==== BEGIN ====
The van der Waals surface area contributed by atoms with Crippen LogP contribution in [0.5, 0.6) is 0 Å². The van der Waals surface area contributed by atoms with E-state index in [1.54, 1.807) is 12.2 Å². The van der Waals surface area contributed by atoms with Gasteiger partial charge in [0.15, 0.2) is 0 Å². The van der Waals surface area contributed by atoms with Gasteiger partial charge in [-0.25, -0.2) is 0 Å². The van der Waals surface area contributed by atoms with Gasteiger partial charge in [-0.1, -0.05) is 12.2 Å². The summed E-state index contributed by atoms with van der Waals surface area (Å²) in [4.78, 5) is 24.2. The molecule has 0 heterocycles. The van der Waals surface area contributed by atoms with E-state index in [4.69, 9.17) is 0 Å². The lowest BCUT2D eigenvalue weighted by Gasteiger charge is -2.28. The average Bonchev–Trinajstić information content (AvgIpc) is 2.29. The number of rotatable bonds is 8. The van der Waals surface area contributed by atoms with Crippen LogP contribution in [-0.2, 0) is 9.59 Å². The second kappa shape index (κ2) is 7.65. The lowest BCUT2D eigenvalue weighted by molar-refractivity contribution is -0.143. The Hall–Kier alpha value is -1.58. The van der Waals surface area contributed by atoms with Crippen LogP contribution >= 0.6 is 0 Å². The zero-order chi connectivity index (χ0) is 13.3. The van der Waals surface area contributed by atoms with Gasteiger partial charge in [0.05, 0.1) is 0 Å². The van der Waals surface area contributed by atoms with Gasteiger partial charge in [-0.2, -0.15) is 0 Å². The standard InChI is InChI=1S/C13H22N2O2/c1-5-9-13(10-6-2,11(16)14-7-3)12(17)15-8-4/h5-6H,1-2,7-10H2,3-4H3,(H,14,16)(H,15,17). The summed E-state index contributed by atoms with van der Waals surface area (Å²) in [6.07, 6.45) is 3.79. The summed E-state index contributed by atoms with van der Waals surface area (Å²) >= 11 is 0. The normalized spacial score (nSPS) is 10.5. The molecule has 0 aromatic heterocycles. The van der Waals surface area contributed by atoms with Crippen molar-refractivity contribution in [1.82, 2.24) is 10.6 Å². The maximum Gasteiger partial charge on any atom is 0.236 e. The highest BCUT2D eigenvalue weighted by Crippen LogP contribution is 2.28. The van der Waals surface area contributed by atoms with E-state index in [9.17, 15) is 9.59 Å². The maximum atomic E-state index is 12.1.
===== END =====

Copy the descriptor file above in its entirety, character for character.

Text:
The van der Waals surface area contributed by atoms with Crippen LogP contribution in [0.5, 0.6) is 0 Å². The van der Waals surface area contributed by atoms with E-state index in [1.54, 1.807) is 12.2 Å². The van der Waals surface area contributed by atoms with Gasteiger partial charge in [0.15, 0.2) is 0 Å². The van der Waals surface area contributed by atoms with Gasteiger partial charge in [-0.25, -0.2) is 0 Å². The van der Waals surface area contributed by atoms with Gasteiger partial charge in [-0.1, -0.05) is 12.2 Å². The summed E-state index contributed by atoms with van der Waals surface area (Å²) in [4.78, 5) is 24.2. The molecule has 0 heterocycles. The van der Waals surface area contributed by atoms with E-state index in [4.69, 9.17) is 0 Å². The lowest BCUT2D eigenvalue weighted by Gasteiger charge is -2.28. The average Bonchev–Trinajstić information content (AvgIpc) is 2.29. The number of rotatable bonds is 8. The van der Waals surface area contributed by atoms with Crippen LogP contribution in [-0.2, 0) is 9.59 Å². The second kappa shape index (κ2) is 7.65. The lowest BCUT2D eigenvalue weighted by molar-refractivity contribution is -0.143. The Hall–Kier alpha value is -1.58. The van der Waals surface area contributed by atoms with Crippen LogP contribution >= 0.6 is 0 Å². The zero-order chi connectivity index (χ0) is 13.3. The van der Waals surface area contributed by atoms with Gasteiger partial charge in [0.05, 0.1) is 0 Å². The van der Waals surface area contributed by atoms with Gasteiger partial charge in [-0.2, -0.15) is 0 Å². The standard InChI is InChI=1S/C13H22N2O2/c1-5-9-13(10-6-2,11(16)14-7-3)12(17)15-8-4/h5-6H,1-2,7-10H2,3-4H3,(H,14,16)(H,15,17). The summed E-state index contributed by atoms with van der Waals surface area (Å²) in [6.07, 6.45) is 3.79. The summed E-state index contributed by atoms with van der Waals surface area (Å²) >= 11 is 0. The normalized spacial score (nSPS) is 10.5. The molecule has 0 aromatic heterocycles. The van der Waals surface area contributed by atoms with Crippen molar-refractivity contribution in [1.82, 2.24) is 10.6 Å². The maximum Gasteiger partial charge on any atom is 0.236 e. The highest BCUT2D eigenvalue weighted by Crippen LogP contribution is 2.28. The van der Waals surface area contributed by atoms with E-state index in [9.17, 15) is 9.59 Å². The maximum atomic E-state index is 12.1.